James Balog Of 'Chasing Ice' On Non-Renewable Energy's Glacial Impact
A group of daring photographers and documenters have been braving the freezing Arctic for years to film glaciers. Lead by James Balog, those involved in the project have recorded the history of a landscape that may never be seen again.
Due to a warming effect, glaciers are disappearing at a staggeringly fast rate and the team is on the hunt to provide a time-lapse representation of just how fast it's going. Their adventure is documented in the film "Chasing Ice."
Balog recently chatted with Counterspill about his thoughts on the project, what's causing the melt and what we can do about it.
How are people reacting to your film?
Going these screenings, we see the same thing over and over again, that is that people are really moved by seeing such visually dramatic evidence of climate change. But on top of that they're moved by the fact that there are these human witnesses to that evidence, to those experiences, and certainly, and in some ways more deeply, they're moved by what we were all and continue to be willing to do to bring this story back. It shows a level of dedication and commitment that people find inspiring. It's more that the humanity of our experience makes the climate story come alive. but it's not about statistics it's not about something a satellite saw, it's flesh and blood people risking everything to do this. People really relate to the trials and tribulations of the experience.
Why is the combination of art and science such an effective form?
You start to think about what does art mean and what does science mean. You realize that it's actually about two different halves of the human brain. Left brain is the conscious, analytical, rational, quantitative side of the brain; that's left and that's science. And the right side of the brain is the more aesthetic, intuitive, emotional, more unconscious part of the brain. In using both art and science together you're accessing the different parts of the human psyche and bringing that together. The fact that we have these two things happening in unison makes it intensely arresting.
In the beginning of the project, I was asking myself, what's the purpose of doing time lapse on the ground when all the satellites are going over head all the time shooting what amounts to in a way time-lapse from the sky. The simplest answer i got find is that the satellites miss a lot and it doesn't match up very well. But, the bigger thing that occurred to me is that humanity lives down here within 7 feet of the ground surface, right? Seeing landscape change down here at human eye level impacts and arrests the human mind than seeing it 400 miles up. The satellite pictures are incredibly beautiful and interesting, but they don't really grab you in the gut. It doesn't have the emotional resonance of being down where humans live. These pictures engage the world as we humans need to be engaged -- at our level.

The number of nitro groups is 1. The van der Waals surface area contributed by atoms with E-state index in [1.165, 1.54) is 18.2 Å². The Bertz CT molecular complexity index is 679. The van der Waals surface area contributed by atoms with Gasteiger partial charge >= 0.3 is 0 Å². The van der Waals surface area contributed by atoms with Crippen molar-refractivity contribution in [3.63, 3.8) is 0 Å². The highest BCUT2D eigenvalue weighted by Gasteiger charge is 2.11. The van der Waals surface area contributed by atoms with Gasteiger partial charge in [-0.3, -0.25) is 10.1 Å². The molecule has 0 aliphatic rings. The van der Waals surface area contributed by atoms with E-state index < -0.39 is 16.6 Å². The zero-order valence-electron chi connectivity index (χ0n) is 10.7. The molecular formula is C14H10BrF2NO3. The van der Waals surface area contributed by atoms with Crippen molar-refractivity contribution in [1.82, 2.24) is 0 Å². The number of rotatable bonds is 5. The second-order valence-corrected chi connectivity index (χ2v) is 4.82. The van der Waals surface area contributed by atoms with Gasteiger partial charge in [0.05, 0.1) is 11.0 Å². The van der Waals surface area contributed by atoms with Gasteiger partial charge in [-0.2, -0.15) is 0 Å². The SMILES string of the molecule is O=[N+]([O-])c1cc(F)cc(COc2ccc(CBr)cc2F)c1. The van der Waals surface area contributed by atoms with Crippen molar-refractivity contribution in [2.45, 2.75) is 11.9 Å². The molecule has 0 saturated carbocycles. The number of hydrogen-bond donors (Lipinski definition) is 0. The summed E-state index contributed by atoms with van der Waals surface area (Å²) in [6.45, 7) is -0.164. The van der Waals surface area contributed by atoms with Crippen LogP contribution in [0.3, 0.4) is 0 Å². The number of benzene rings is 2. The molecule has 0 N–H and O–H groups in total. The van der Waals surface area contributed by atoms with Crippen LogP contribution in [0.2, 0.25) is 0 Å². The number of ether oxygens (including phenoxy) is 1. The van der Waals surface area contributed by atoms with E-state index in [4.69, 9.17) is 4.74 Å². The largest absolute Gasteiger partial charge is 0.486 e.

What has convinced you of the connection between these ice changes and fossil fuel use?
The argument has always been, "this is natural variation." That's what they like to say, glaciers have come and gone, sea level has risen and fallen. The reality is that there is a tremendous uptick of carbon dioxide that has gone in the atmosphere that has happened in the past 100. Not the past 500 or 1,000 years. Purely a matter of the past 100 years. That is without a shadow of a doubt is connected with our use of fossil fuels and deforestation and methane coming from livestock production. In many parts of the world, the glaciers retreated and then advanced a bit between 1940 and 1970, as there was a cooling period in the middle part of the century, and then it warmed up a lot and the glaciers retreated a lot in the past 40 years or so. That is by any rational observation is connected to the huge increase in fossil fuels. And you go down to the Andes and you see the same pattern. Go to the Alps, Alaska… it's happening.
What do you hope your work convinces people to do?
The most important thing I can do is shift perception. After long studies of this and going to a bunch of conferences and listening to engineers and policy makers, I realized that humanity doesn't have a problem of economics, policy and technology… We have all the solutions in our hands, they're there. They've been studied and worked out extensively over the past decade at least. And we have the tools available to fix this problem. But we're not getting it done because of two reasons. One, because the well known pattern of the status quo. I'm not willing to paint that as a bunch of villains in a back room. We've been burning this stuff for 150 years and our entire infrastructure of 7 billion people is dependent on it. The other barrier is perception. We don't have it in our bones that we have a problem. What I think we can ask is to make it more visceral, make it more real and hopefully through shifting perception, we can get another element to shift us in the right direction. I'm not saying we're not going to change society single handedly. But bit by bit, putting these things together, we'll move forward in aggregate.